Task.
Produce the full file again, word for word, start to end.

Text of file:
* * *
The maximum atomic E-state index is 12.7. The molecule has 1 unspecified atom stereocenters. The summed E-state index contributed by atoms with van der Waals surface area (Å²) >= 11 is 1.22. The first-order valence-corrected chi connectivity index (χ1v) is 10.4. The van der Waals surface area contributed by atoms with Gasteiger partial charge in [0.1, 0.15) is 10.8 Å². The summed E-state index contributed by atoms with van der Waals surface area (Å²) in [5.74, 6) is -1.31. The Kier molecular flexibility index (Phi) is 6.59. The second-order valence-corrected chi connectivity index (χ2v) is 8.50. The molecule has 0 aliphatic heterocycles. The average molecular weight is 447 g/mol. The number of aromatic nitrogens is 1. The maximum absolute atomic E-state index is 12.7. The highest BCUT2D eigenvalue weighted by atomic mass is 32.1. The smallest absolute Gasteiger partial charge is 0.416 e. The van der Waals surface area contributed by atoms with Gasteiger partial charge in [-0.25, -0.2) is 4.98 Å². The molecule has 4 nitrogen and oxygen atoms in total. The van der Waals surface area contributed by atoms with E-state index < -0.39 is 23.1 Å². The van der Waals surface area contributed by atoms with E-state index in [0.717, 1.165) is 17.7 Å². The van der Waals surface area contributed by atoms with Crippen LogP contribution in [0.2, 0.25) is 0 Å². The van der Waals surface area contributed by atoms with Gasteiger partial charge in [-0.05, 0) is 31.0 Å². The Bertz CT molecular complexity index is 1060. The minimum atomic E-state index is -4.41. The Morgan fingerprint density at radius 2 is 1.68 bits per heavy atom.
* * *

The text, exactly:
The maximum atomic E-state index is 12.7. The molecule has 1 unspecified atom stereocenters. The summed E-state index contributed by atoms with van der Waals surface area (Å²) >= 11 is 1.22. The first-order valence-corrected chi connectivity index (χ1v) is 10.4. The van der Waals surface area contributed by atoms with Gasteiger partial charge in [0.1, 0.15) is 10.8 Å². The summed E-state index contributed by atoms with van der Waals surface area (Å²) in [5.74, 6) is -1.31. The Kier molecular flexibility index (Phi) is 6.59. The second-order valence-corrected chi connectivity index (χ2v) is 8.50. The molecule has 0 aliphatic heterocycles. The average molecular weight is 447 g/mol. The number of aromatic nitrogens is 1. The maximum absolute atomic E-state index is 12.7. The highest BCUT2D eigenvalue weighted by atomic mass is 32.1. The smallest absolute Gasteiger partial charge is 0.416 e. The van der Waals surface area contributed by atoms with Gasteiger partial charge in [-0.25, -0.2) is 4.98 Å². The molecule has 4 nitrogen and oxygen atoms in total. The van der Waals surface area contributed by atoms with E-state index < -0.39 is 23.1 Å². The van der Waals surface area contributed by atoms with E-state index in [0.717, 1.165) is 17.7 Å². The van der Waals surface area contributed by atoms with Crippen LogP contribution in [0.2, 0.25) is 0 Å². The van der Waals surface area contributed by atoms with Gasteiger partial charge in [-0.05, 0) is 31.0 Å². The Bertz CT molecular complexity index is 1060. The minimum atomic E-state index is -4.41. The Morgan fingerprint density at radius 2 is 1.68 bits per heavy atom.